Parent volunteers are an invaluable resource, especially for elementary school teachers, and parent involvement benefits young students in many ways, from improved behavior to better grades.
But when you're already managing 26 kids, you don't need another person to monitor! You'll need to establish clear guidelines and boundaries, and choose the right parents for the job, to get the most out of your volunteers. I like distributing an information gathering sheet so parents can indicate how they want to volunteer, if they have potential field trip connections or a special skill that may relate to the curriculum, and any other relevant information. From there, it's easy to start planning how to put these helping hands to use.
Parents Can Be Useful Classroom Partners
Parent volunteers can be an enormous help with classroom activities like art projects, holiday celebrations, class fundraisers, and lessons where you could use an extra set of hands (or eyes). But don't let your parent volunteers just run around your classroom.
One year, I needed help with my class's expansive American Revolution project. I had kids making dioramas, writing skits, creating collages, and designing costumes for paper dolls. With so much going on, I asked some willing parent volunteers to come in. Each parent was assigned three different groups to monitor—to discourage distractions, I made sure they weren't working with their own child. They needed to make sure the kids were progressing, had the necessary materials, and could overcome any technical issues. The parents stayed with their group until the projects were completed, and they were given specific tasks so they weren't floating around the classroom aimlessly. When the kids finished, I thanked my volunteers and dismissed them (though they were welcome to help clean up!).
Many parents are also learning assets because they have specific skills they can share with students. To enhance our math curriculum, I once invited a parent who was a stockbroker to share a basic overview of how the financial markets work. The class then chose stocks and followed them for a month. The kids would come in, check their stocks, and mark them on their graphs.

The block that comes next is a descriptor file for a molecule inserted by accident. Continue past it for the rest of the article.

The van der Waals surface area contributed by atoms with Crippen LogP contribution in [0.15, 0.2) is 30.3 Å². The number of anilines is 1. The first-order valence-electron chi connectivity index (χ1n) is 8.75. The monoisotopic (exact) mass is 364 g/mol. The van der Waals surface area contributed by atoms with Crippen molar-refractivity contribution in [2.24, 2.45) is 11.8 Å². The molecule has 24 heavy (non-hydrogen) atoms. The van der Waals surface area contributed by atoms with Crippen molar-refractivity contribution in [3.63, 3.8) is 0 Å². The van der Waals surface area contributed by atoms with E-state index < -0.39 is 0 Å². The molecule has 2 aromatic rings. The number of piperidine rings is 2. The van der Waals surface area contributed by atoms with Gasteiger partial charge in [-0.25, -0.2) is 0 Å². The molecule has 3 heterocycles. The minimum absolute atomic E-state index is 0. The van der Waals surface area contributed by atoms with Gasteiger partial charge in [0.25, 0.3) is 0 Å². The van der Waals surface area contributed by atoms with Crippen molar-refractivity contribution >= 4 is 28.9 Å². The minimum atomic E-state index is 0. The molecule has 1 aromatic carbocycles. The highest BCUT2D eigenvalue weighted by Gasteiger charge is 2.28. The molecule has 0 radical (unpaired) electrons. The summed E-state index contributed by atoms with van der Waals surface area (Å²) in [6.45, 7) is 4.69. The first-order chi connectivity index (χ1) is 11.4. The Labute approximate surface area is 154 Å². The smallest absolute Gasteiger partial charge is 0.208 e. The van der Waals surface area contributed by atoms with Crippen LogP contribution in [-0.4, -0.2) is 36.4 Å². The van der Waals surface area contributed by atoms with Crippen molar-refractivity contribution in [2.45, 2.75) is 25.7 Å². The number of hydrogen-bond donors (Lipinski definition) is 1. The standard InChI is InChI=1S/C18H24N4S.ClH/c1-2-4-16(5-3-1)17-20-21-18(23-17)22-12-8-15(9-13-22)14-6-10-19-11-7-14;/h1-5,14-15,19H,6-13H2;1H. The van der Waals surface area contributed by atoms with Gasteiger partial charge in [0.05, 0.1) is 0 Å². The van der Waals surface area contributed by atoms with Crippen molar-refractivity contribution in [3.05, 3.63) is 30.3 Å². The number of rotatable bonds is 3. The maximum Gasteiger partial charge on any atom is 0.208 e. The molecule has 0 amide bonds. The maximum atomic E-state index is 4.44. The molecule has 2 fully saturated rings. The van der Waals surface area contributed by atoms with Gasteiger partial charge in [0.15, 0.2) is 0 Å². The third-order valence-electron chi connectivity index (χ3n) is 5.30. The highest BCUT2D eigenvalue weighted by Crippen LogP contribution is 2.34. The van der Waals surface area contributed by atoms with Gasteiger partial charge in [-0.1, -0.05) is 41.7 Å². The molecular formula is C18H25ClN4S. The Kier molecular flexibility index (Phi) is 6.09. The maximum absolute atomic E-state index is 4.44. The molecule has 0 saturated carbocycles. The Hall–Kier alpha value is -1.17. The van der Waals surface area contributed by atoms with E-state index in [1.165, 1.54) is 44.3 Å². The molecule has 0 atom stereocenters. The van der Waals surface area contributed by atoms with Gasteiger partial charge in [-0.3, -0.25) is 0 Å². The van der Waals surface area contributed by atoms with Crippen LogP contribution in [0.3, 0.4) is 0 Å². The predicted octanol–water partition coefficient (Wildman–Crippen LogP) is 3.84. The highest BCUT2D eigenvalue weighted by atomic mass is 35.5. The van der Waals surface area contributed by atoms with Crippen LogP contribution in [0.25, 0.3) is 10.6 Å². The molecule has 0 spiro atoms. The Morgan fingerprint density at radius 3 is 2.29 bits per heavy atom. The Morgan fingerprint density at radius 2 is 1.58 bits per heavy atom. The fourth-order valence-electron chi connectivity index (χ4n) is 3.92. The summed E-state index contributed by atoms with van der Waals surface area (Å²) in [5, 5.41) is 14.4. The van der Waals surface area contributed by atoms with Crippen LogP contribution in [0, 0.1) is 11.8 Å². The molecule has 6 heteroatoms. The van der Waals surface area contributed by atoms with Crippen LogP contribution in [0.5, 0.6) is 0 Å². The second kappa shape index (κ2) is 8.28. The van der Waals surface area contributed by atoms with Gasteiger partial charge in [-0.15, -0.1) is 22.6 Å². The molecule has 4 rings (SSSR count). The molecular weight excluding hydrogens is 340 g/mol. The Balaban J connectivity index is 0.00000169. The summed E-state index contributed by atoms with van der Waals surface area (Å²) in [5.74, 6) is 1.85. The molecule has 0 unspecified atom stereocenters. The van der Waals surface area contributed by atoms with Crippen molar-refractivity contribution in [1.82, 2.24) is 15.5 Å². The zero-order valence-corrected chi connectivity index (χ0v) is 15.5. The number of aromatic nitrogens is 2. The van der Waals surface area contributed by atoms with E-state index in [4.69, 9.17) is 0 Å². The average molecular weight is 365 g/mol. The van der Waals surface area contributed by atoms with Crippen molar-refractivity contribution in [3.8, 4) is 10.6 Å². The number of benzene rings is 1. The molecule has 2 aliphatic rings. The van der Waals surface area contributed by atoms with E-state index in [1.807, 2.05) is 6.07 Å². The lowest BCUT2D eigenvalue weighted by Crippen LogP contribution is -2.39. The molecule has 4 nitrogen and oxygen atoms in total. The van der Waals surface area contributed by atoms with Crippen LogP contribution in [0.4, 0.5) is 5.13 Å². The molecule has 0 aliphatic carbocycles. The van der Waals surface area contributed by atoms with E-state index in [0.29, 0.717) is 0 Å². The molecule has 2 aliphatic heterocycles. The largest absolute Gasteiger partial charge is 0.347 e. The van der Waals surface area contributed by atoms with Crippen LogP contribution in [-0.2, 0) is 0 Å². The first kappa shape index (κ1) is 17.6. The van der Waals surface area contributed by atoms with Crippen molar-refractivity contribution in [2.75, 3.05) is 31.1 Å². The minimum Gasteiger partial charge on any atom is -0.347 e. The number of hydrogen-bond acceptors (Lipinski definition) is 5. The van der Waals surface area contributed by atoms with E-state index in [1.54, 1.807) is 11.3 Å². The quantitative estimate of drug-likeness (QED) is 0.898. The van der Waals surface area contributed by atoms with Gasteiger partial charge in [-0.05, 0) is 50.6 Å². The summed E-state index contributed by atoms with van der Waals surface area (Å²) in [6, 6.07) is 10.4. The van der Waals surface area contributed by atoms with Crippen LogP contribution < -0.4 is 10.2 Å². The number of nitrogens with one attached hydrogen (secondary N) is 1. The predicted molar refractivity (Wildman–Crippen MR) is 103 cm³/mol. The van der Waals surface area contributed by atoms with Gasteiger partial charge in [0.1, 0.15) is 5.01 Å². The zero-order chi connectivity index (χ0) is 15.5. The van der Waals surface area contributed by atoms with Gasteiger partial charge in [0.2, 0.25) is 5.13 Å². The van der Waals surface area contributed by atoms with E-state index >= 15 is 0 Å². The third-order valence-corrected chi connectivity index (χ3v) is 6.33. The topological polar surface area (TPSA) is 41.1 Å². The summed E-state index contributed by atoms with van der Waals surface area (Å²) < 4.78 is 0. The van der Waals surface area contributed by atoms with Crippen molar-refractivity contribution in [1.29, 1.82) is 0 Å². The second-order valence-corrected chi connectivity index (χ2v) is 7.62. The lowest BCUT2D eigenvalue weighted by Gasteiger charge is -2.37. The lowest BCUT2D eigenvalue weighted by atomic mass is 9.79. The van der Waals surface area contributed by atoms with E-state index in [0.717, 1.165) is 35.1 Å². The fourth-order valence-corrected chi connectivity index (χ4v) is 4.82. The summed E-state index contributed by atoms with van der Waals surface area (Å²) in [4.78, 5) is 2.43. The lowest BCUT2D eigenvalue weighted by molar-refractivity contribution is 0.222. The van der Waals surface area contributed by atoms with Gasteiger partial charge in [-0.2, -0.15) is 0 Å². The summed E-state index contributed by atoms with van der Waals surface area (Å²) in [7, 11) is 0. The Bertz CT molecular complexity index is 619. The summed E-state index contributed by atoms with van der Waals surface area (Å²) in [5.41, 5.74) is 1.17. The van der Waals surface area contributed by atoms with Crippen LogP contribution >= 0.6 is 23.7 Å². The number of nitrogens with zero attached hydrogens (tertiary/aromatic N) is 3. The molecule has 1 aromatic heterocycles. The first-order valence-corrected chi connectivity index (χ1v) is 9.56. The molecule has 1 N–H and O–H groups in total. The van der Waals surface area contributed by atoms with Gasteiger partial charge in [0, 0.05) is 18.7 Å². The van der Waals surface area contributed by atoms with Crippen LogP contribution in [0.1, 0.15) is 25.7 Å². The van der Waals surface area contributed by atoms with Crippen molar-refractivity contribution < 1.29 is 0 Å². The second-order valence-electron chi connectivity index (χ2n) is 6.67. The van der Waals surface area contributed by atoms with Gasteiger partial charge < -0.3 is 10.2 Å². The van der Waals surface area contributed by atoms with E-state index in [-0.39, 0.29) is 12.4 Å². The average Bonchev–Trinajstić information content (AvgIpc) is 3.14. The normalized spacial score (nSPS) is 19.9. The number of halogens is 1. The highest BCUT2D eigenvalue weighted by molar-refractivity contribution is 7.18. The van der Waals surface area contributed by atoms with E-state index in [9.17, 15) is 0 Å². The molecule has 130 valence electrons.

Parents Can Handle Extraneous Field Trip Tasks
The same parameters for parent involvement in the classroom apply to field trips. Be specific, and remember that you're in charge. The parents are there to help make your job easier. Assign specific tasks, such as carrying snacks, checking in when you arrive at your destination, bringing the bus driver coffee and making sure he or she has the correct directions, finding out where the potential first bathroom stop is (always a good thing to know!), or walking with a certain group of children.
Parent volunteers must understand that they're not there to monitor behavior. If there's a management issue, you will deal with it. In fact, your duty as a teacher includes keeping an eye on your volunteers' behavior. If they're doing something inappropriate or making bad decisions, like constantly talking on their cell phones, step in. Say something like, "I can walk with this group now. Do you mind checking in with the other parents?"
Also, when a parent volunteers, it's not the time for an impromptu parent-teacher conference. Don't talk about their child, or any other kids, with them. If they bring it up, let them know you're happy to schedule a one-on-one conversation for another time.
Parents Can Get Engaged from Home
There are a number of ways for parents to help out from home. For example, I've always hated making the class contact list. So if I have permission from all parents to share their information, I delegate that job to a parent volunteer. I've had parents organize class fundraisers, make copies, organize supply drives—the list goes on. Parents may even have a contact for a potential field trip. One year, when studying the American government, we were able to interview a former U.S. senator because of a parental contact!
If you're lucky enough to have willing parents who are excited to participate, utilize it. After all, family participation increases a child's dedication to their classroom life. Families can be incredible resources as long as you know how to use them. Good luck!